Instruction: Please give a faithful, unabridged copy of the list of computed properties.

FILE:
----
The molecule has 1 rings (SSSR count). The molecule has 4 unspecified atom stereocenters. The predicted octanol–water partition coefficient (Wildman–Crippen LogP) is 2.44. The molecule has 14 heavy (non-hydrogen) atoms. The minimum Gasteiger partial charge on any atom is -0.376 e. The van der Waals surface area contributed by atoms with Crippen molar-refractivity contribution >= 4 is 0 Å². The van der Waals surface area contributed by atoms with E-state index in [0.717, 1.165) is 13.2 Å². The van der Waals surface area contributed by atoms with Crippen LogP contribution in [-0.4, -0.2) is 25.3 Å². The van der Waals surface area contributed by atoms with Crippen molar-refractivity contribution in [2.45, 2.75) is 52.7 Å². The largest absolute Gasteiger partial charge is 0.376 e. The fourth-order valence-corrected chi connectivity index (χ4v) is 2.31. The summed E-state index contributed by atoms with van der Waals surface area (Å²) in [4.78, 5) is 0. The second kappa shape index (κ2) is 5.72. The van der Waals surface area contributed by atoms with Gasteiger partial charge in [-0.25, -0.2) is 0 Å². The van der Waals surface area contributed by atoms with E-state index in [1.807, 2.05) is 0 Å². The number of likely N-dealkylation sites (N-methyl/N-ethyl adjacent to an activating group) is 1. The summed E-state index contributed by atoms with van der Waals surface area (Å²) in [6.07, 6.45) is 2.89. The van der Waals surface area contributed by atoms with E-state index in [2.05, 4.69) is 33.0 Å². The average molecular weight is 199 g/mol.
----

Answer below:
The molecule has 1 rings (SSSR count). The molecule has 4 unspecified atom stereocenters. The predicted octanol–water partition coefficient (Wildman–Crippen LogP) is 2.44. The molecule has 14 heavy (non-hydrogen) atoms. The minimum Gasteiger partial charge on any atom is -0.376 e. The van der Waals surface area contributed by atoms with Crippen molar-refractivity contribution >= 4 is 0 Å². The van der Waals surface area contributed by atoms with E-state index in [0.717, 1.165) is 13.2 Å². The van der Waals surface area contributed by atoms with Crippen LogP contribution in [-0.4, -0.2) is 25.3 Å². The van der Waals surface area contributed by atoms with Crippen molar-refractivity contribution in [2.45, 2.75) is 52.7 Å². The largest absolute Gasteiger partial charge is 0.376 e. The fourth-order valence-corrected chi connectivity index (χ4v) is 2.31. The summed E-state index contributed by atoms with van der Waals surface area (Å²) in [4.78, 5) is 0. The second kappa shape index (κ2) is 5.72. The van der Waals surface area contributed by atoms with Gasteiger partial charge in [-0.25, -0.2) is 0 Å². The van der Waals surface area contributed by atoms with E-state index in [1.807, 2.05) is 0 Å². The number of likely N-dealkylation sites (N-methyl/N-ethyl adjacent to an activating group) is 1. The summed E-state index contributed by atoms with van der Waals surface area (Å²) in [6.07, 6.45) is 2.89. The van der Waals surface area contributed by atoms with E-state index in [2.05, 4.69) is 33.0 Å². The average molecular weight is 199 g/mol.